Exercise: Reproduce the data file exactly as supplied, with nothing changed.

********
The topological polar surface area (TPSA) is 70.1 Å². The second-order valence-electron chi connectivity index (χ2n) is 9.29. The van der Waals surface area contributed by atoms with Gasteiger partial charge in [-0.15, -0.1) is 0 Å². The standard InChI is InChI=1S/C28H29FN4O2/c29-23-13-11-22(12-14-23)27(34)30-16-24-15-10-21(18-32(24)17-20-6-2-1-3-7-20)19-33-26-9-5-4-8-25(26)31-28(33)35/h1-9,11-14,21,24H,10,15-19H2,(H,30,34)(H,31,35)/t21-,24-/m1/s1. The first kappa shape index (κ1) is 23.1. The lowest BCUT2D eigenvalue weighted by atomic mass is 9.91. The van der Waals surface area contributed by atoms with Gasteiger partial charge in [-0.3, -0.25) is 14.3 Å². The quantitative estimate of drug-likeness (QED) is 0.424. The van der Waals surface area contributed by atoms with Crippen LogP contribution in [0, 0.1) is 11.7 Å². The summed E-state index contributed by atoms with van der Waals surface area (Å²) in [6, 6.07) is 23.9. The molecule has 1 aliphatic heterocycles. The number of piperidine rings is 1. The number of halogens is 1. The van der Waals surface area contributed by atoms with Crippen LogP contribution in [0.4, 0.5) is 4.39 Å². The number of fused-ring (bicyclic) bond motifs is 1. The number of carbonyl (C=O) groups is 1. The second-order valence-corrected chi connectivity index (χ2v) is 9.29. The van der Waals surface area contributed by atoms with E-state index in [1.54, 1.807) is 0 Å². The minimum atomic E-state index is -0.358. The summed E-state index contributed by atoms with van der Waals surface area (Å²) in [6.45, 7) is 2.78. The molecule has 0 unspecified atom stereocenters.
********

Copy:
The topological polar surface area (TPSA) is 70.1 Å². The second-order valence-electron chi connectivity index (χ2n) is 9.29. The van der Waals surface area contributed by atoms with Gasteiger partial charge in [-0.15, -0.1) is 0 Å². The standard InChI is InChI=1S/C28H29FN4O2/c29-23-13-11-22(12-14-23)27(34)30-16-24-15-10-21(18-32(24)17-20-6-2-1-3-7-20)19-33-26-9-5-4-8-25(26)31-28(33)35/h1-9,11-14,21,24H,10,15-19H2,(H,30,34)(H,31,35)/t21-,24-/m1/s1. The first kappa shape index (κ1) is 23.1. The lowest BCUT2D eigenvalue weighted by atomic mass is 9.91. The van der Waals surface area contributed by atoms with Gasteiger partial charge in [-0.3, -0.25) is 14.3 Å². The quantitative estimate of drug-likeness (QED) is 0.424. The van der Waals surface area contributed by atoms with Crippen LogP contribution in [0, 0.1) is 11.7 Å². The summed E-state index contributed by atoms with van der Waals surface area (Å²) in [6, 6.07) is 23.9. The molecule has 1 aliphatic heterocycles. The number of piperidine rings is 1. The number of halogens is 1. The van der Waals surface area contributed by atoms with Crippen LogP contribution in [0.4, 0.5) is 4.39 Å². The number of fused-ring (bicyclic) bond motifs is 1. The number of carbonyl (C=O) groups is 1. The second-order valence-corrected chi connectivity index (χ2v) is 9.29. The van der Waals surface area contributed by atoms with E-state index in [1.54, 1.807) is 0 Å². The minimum atomic E-state index is -0.358. The summed E-state index contributed by atoms with van der Waals surface area (Å²) in [6.45, 7) is 2.78. The molecule has 0 unspecified atom stereocenters.